1st lawsuit challenging 2022 Harris County election results underway

Tom Abrahams Image
Tuesday, August 1, 2023
Trial for 1st lawsuit challenging 2022 election results underway
A trial for the first of more than 20 lawsuits arguing the 2022 Harris County election results is currently underway.

HARRIS COUNTY, Texas (KTRK) -- A trial challenging the results of a 2022 contest for district judge is underway in Harris County. It is the first of more than 20 lawsuits arguing the election results were not valid to go to trial.

Opening arguments began with a comparison to Game 6 of the 2022 World Series. As the Astros were on the cusp of victory, plaintiff's attorney Andy Taylor asked what would have happened had the umpire said they were out of baseballs. That's how he characterized the shortage of paper ballots at polling places on Election Day 2022.

"How can the Harris County Administrator's Office not even have enough ballot paper for people to vote and dare say, 'Sorry, I made a mistake, but the election is valid.' That's ridiculous," Taylor said. "We've got overwhelming evidence that satisfies the clear and convincing standard, and we're going to get a new election. Once all of the evidence is in, the judge is literally going to have no choice but to grant a new election."

For his part, the judge, visiting from San Antonio, said the rule of law and the perception of fairness are far more important to him than any election contest.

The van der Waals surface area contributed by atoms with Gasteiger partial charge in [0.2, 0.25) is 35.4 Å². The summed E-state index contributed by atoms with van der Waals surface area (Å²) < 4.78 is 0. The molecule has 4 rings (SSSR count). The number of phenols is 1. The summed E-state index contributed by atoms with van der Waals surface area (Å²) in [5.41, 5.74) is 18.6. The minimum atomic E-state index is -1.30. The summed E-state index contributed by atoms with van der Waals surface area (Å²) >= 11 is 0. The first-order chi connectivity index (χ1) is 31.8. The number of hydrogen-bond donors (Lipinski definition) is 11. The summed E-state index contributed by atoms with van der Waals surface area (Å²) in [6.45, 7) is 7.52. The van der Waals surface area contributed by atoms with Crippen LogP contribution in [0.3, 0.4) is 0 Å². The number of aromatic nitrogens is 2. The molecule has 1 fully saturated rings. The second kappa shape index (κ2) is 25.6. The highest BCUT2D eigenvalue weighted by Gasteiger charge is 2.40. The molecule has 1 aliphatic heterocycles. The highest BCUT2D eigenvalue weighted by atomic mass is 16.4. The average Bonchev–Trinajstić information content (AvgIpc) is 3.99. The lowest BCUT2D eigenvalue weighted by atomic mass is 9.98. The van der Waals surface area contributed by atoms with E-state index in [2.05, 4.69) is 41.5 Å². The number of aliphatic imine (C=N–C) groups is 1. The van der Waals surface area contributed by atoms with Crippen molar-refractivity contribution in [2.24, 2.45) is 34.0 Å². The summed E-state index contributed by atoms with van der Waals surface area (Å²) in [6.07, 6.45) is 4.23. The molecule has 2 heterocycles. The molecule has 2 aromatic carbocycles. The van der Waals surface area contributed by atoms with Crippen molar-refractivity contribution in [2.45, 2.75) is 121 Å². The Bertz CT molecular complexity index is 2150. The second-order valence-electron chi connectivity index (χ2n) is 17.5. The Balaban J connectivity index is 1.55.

Taylor's client, Republican district judge candidate Erin Lunceford, sued, and she is seeking a new election because of those issues and others. She lost by roughly 2,700 votes to Democrat Tami Craft, who now holds the seat as the judge in the 189th District Court.

Lunceford's suit blames Harris County Election Administrator Clifford Tatum for botching the election enough that nobody can truly know who won.

During opening statements, Lunceford's attorneys argued they would present evidence that proves election irregularities warrant a new election. They promised testimony from voters and election judges and claimed at least 29 polling places ran out of paper ballots, that ballot scanners were not working, that voters were turned away at multiple locations, and that some voters cast ballots illegally because of residency.

In its opening arguments, Judge Craft's team told the judge GOP election experts were digging for problems before Election Day and that the plaintiff conceded on election night. They called the case "an invitation to legislate from the bench" and said the plaintiff is misleading given that Harris County Republicans are not challenging Republican wins.

The judge expects the trial to take two weeks, and he will take time to issue his ruling, which he said he will not do from the bench, but rather in writing.

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